The bad news about student literacy within Milwaukee Public Schools never ends. African American fourth graders in Wisconsin (most are students at MPS) have the lowest reading scores of black children in the country and only 38 percent of MPS tenth graders tested proficient or better in reading.
These statistics have led the school board and administration to reassess its reading curriculum. Currently MPS has over 17 different reading programs in use in its 198 schools. The multitude of reading curricula has hampered student progress due to the high percentage of school switching, where more then a third of students starting in one school are in a different school by the end of the year.
While MPS considers its options, SHARP Literacy has been quietly working throughout the city in public, private and charter schools to build a love of reading and overall literacy with exposure to the arts.
Founded in 1996, the Student Historical Art Resource Program began as an arts education outreach program in partnership with the Milwaukee Art Museum. Executive Director Marlene M. Doerr worked as a docent at the MAM where she realized that art sparked student’s imaginations. She worked with educators to develop a curriculum that used art as a vehicle to learn core subjects such as reading, writing, math and science. Over the years SHARP has served more than 48,000 students in 32 Milwaukee area schools.
An example of SHARP’s method is a partnership between the organization and the Forest County Potawatomi Community Foundation to present the Greater Milwaukee Circle of Life Project. The focus of the project was to eliminate discrimination by having children celebrate and teach their friends, teachers and parents about differing cultures by making use of the student’s artistic efforts while building reading, writing and research skills.
In year one, the students worked together to design and create a mural titled, “Circle of Life,” focusing on the interconnectedness of all cultures. The piece is on display at Marquette University.
During the second year, students shared stories of their cultures and produced artwork that was made into a book focused on eliminating racism and discrimination. The following year SHARP brought students from a variety of cultural, racial and economic backgrounds to discuss their heritage and unique qualities. A DVD of their discussions was produced and is available for teachers to use in their classrooms.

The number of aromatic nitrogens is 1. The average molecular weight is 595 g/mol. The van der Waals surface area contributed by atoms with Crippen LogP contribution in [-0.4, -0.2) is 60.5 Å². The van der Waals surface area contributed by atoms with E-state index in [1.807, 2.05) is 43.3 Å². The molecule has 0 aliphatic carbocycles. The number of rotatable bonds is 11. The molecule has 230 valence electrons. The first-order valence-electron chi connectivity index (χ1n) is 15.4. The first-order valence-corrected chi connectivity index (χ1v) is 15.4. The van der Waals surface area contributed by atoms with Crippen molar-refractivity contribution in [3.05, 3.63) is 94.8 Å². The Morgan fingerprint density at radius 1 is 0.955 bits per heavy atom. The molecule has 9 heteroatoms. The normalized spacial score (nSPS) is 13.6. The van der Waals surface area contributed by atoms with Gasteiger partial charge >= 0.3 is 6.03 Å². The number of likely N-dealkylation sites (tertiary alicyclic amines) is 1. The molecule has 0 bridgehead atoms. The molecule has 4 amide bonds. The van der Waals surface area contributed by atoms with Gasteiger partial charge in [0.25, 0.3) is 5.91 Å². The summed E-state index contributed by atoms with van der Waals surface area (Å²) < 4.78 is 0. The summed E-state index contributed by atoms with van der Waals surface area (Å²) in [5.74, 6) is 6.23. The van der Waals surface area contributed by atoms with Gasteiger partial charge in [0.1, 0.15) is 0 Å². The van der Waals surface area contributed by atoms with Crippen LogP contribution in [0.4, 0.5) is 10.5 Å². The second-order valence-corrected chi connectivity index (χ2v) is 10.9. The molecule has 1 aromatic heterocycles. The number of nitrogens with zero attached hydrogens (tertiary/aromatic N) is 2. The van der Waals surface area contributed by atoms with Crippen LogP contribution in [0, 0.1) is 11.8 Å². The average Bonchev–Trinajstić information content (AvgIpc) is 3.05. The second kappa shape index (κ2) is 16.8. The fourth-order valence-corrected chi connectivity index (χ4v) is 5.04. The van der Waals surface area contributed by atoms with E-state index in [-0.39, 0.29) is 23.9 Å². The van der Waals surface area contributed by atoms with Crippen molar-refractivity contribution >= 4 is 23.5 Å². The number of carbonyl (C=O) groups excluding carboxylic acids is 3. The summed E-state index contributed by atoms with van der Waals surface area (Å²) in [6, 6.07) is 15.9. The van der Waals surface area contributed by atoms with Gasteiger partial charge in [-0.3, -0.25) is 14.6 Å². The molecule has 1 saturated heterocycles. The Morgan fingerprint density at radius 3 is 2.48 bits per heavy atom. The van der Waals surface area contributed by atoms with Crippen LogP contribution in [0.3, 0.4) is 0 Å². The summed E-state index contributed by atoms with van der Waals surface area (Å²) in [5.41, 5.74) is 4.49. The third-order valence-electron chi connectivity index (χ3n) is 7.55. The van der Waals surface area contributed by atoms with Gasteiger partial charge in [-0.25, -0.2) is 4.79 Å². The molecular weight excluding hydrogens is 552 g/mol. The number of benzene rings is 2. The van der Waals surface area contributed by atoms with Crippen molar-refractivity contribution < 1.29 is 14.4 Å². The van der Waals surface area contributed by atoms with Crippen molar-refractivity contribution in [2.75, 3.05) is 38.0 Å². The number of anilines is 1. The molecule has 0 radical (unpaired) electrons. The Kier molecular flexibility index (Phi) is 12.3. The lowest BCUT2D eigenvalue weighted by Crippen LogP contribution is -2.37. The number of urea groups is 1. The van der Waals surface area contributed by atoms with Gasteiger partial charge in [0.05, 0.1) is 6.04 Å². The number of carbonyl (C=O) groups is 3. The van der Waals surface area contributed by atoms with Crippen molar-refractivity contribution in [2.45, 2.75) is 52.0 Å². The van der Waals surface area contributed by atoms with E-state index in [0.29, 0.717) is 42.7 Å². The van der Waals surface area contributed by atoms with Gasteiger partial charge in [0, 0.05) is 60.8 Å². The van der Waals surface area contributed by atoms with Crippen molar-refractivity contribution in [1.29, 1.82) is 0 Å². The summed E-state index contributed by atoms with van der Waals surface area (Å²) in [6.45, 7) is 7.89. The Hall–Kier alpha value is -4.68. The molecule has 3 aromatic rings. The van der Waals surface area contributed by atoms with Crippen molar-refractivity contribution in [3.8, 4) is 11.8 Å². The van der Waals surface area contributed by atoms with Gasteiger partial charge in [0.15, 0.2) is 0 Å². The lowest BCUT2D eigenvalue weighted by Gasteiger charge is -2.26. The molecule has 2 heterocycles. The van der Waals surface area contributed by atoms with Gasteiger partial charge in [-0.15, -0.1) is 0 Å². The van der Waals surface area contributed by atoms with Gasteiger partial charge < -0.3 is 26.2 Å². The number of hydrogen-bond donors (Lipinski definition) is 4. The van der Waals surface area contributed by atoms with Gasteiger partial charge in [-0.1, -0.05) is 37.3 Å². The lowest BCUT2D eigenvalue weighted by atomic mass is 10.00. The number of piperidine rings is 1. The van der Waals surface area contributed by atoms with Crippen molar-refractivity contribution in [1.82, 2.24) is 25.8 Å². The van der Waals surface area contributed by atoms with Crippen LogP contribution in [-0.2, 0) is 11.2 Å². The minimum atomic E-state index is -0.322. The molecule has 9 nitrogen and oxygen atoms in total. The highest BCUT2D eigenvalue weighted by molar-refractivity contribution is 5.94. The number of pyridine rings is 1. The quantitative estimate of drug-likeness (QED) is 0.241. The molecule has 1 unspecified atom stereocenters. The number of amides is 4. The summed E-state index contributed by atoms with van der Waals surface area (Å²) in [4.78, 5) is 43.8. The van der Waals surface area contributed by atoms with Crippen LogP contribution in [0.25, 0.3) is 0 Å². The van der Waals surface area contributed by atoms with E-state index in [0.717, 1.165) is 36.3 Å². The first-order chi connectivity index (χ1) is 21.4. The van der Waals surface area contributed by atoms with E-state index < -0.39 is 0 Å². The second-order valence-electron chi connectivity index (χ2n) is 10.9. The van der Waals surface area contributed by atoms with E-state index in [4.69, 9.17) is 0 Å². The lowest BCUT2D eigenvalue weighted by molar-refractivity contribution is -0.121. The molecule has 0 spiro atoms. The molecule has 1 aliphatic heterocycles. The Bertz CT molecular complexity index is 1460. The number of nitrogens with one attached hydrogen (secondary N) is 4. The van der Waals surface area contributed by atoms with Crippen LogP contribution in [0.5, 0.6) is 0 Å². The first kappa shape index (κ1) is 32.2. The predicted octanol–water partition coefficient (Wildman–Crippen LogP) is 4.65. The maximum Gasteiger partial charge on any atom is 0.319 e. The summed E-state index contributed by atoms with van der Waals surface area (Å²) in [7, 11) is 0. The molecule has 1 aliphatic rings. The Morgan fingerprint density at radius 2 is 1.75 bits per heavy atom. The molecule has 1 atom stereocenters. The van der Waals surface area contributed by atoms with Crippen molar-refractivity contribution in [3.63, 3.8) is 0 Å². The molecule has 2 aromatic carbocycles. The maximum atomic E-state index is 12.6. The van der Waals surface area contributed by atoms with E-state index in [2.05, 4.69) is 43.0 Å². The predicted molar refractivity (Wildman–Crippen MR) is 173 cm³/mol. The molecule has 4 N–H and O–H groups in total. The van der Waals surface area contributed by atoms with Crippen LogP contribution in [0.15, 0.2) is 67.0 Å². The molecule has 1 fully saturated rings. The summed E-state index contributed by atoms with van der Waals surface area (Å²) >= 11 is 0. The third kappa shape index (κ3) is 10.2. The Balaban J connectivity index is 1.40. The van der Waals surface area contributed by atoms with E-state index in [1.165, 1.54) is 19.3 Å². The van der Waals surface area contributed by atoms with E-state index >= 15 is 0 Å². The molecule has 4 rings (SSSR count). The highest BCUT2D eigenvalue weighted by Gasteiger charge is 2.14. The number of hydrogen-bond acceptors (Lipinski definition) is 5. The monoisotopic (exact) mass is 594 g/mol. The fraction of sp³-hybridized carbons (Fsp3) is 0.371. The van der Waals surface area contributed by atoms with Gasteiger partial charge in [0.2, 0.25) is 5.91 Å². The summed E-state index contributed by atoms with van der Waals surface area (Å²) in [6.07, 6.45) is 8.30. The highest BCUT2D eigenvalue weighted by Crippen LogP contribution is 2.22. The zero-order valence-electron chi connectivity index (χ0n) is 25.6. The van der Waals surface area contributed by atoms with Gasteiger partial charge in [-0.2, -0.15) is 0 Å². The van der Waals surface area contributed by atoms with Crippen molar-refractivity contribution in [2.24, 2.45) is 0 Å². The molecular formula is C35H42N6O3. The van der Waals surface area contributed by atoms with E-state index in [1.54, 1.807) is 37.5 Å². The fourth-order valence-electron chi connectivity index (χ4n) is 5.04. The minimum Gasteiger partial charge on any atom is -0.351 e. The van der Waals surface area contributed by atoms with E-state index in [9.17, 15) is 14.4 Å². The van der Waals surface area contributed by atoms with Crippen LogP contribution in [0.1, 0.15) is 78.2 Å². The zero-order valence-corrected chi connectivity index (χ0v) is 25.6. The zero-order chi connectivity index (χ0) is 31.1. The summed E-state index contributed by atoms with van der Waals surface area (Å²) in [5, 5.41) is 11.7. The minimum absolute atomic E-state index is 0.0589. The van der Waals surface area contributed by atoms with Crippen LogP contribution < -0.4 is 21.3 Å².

The capstone of the Circle of Life Project was a live multicultural arts performance in Uihlein Hall at the Marcus Center for the Performing Arts on May 24. Students of all ages took the stage to share their culture’s songs and dances to show that even though we are all different we also share commonalities that enrich and color our community.
Dancers from Escuela Vieau School exposed the audience to a variety of Hispanic offerings, while students from the Indian Community School demonstrated the idea of community with a Native American round dance and song. More dancers from the Hmong American Peace Academy brought the concept of peace and harmony to life with three dances from their culture. A plea for everyone in the audience came from students from Hartford University School, who sang Agents of Change while choice students from St. Marcus Ev. Lutheran School bridged the German background of their school with their African American heritage, performing Ise O Luwak, a Yoruban chant.
To top off the evening, all of the performers sang Let’s Make a World. This song was a collaborative effort between all the schools in the program. The original song was composed by students from Escuela Vieau under the guidance of composer Connie Grauer (of MRS. FUN) and Present Music. The students suggested lyrics and melodies, while Grauer guided and filled in the orchestration. Once the chorus was completed, each of the five schools contributed a lyric about how they would like the world to become a better place.
The performance brought the audience to their feet and tears to their eyes.
All of the performances were a result of reading, writing and researching cultures and translating that information into a tangible artistic product. That process has been the goal of SHARP since the beginning and the results are tangible.
In a study conducted over two years with more than 4,000 students at 25 Milwaukee schools, it was determined that SHARP students read and write 40-70 percent better than students not taking part in the program. Another benefit developed from participating in SHARP, students have better interpersonal skills and appreciation for one another, leading to better behavior on field trips.
With such a fine example of success in reading and writing with Milwaukee’s students, why isn’t MPS replicating this everywhere? And why are MPS and other districts across the country eliminating arts education?